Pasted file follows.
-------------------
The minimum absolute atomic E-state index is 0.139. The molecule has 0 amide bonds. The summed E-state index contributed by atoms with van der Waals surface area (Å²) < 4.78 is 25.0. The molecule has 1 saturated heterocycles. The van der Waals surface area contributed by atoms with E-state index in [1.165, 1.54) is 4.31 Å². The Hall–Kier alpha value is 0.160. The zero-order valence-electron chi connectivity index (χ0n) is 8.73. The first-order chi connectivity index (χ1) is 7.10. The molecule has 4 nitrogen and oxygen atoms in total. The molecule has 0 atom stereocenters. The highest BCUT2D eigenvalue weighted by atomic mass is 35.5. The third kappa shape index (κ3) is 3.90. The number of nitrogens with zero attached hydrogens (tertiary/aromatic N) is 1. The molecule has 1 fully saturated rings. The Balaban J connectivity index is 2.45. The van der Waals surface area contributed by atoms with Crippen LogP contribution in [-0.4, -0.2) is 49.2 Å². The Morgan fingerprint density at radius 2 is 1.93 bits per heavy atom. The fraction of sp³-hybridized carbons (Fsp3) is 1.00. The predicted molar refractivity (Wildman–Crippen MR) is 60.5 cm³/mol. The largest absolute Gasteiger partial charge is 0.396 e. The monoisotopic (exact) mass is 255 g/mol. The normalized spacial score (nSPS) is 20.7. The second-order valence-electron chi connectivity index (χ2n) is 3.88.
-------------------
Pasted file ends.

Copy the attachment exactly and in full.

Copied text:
The minimum absolute atomic E-state index is 0.139. The molecule has 0 amide bonds. The summed E-state index contributed by atoms with van der Waals surface area (Å²) < 4.78 is 25.0. The molecule has 1 saturated heterocycles. The van der Waals surface area contributed by atoms with E-state index in [1.165, 1.54) is 4.31 Å². The Hall–Kier alpha value is 0.160. The zero-order valence-electron chi connectivity index (χ0n) is 8.73. The first-order chi connectivity index (χ1) is 7.10. The molecule has 4 nitrogen and oxygen atoms in total. The molecule has 0 atom stereocenters. The highest BCUT2D eigenvalue weighted by atomic mass is 35.5. The third kappa shape index (κ3) is 3.90. The number of nitrogens with zero attached hydrogens (tertiary/aromatic N) is 1. The molecule has 1 fully saturated rings. The Balaban J connectivity index is 2.45. The van der Waals surface area contributed by atoms with Crippen LogP contribution in [-0.4, -0.2) is 49.2 Å². The Morgan fingerprint density at radius 2 is 1.93 bits per heavy atom. The fraction of sp³-hybridized carbons (Fsp3) is 1.00. The predicted molar refractivity (Wildman–Crippen MR) is 60.5 cm³/mol. The largest absolute Gasteiger partial charge is 0.396 e. The monoisotopic (exact) mass is 255 g/mol. The normalized spacial score (nSPS) is 20.7. The second-order valence-electron chi connectivity index (χ2n) is 3.88.